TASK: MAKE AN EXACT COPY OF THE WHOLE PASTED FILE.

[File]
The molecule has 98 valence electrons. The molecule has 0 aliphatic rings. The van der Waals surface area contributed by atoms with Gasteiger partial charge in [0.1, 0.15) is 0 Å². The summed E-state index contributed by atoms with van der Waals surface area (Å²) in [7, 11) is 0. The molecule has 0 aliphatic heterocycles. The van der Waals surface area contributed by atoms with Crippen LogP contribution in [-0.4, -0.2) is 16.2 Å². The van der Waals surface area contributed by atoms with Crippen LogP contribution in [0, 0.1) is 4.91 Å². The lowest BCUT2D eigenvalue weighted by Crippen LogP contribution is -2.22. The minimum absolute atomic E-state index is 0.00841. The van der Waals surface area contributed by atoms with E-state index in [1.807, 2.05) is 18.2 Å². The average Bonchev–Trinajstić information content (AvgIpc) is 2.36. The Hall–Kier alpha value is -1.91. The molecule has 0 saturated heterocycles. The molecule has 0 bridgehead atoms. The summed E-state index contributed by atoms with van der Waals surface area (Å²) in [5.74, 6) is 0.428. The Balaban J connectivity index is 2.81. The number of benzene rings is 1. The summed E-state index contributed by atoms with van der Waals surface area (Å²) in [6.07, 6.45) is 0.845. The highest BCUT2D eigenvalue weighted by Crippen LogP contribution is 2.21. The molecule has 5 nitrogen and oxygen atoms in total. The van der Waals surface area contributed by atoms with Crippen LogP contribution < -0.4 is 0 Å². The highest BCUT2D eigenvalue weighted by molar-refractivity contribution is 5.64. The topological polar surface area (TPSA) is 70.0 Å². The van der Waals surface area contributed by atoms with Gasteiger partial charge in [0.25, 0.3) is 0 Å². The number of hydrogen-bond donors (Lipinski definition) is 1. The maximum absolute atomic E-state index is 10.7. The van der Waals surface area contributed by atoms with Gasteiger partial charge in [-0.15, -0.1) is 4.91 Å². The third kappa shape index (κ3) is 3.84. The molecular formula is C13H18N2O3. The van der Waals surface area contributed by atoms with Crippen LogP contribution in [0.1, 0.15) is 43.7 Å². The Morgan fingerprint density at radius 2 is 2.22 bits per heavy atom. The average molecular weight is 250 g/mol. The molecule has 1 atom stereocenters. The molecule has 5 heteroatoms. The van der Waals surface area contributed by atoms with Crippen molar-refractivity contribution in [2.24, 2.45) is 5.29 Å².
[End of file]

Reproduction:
The molecule has 98 valence electrons. The molecule has 0 aliphatic rings. The van der Waals surface area contributed by atoms with Gasteiger partial charge in [0.1, 0.15) is 0 Å². The summed E-state index contributed by atoms with van der Waals surface area (Å²) in [7, 11) is 0. The molecule has 0 aliphatic heterocycles. The van der Waals surface area contributed by atoms with Crippen LogP contribution in [-0.4, -0.2) is 16.2 Å². The van der Waals surface area contributed by atoms with Crippen LogP contribution in [0, 0.1) is 4.91 Å². The lowest BCUT2D eigenvalue weighted by Crippen LogP contribution is -2.22. The minimum absolute atomic E-state index is 0.00841. The van der Waals surface area contributed by atoms with E-state index in [1.807, 2.05) is 18.2 Å². The average Bonchev–Trinajstić information content (AvgIpc) is 2.36. The Hall–Kier alpha value is -1.91. The molecule has 0 saturated heterocycles. The molecule has 0 bridgehead atoms. The summed E-state index contributed by atoms with van der Waals surface area (Å²) in [5.74, 6) is 0.428. The Balaban J connectivity index is 2.81. The number of benzene rings is 1. The summed E-state index contributed by atoms with van der Waals surface area (Å²) in [6.07, 6.45) is 0.845. The highest BCUT2D eigenvalue weighted by Crippen LogP contribution is 2.21. The molecule has 5 nitrogen and oxygen atoms in total. The van der Waals surface area contributed by atoms with Crippen LogP contribution < -0.4 is 0 Å². The highest BCUT2D eigenvalue weighted by molar-refractivity contribution is 5.64. The topological polar surface area (TPSA) is 70.0 Å². The van der Waals surface area contributed by atoms with Gasteiger partial charge in [0.25, 0.3) is 0 Å². The number of hydrogen-bond donors (Lipinski definition) is 1. The maximum absolute atomic E-state index is 10.7. The van der Waals surface area contributed by atoms with Gasteiger partial charge in [-0.15, -0.1) is 4.91 Å². The third kappa shape index (κ3) is 3.84. The molecular formula is C13H18N2O3. The van der Waals surface area contributed by atoms with Crippen LogP contribution in [0.1, 0.15) is 43.7 Å². The Morgan fingerprint density at radius 2 is 2.22 bits per heavy atom. The average molecular weight is 250 g/mol. The molecule has 1 atom stereocenters. The molecule has 5 heteroatoms. The van der Waals surface area contributed by atoms with Crippen molar-refractivity contribution in [2.24, 2.45) is 5.29 Å².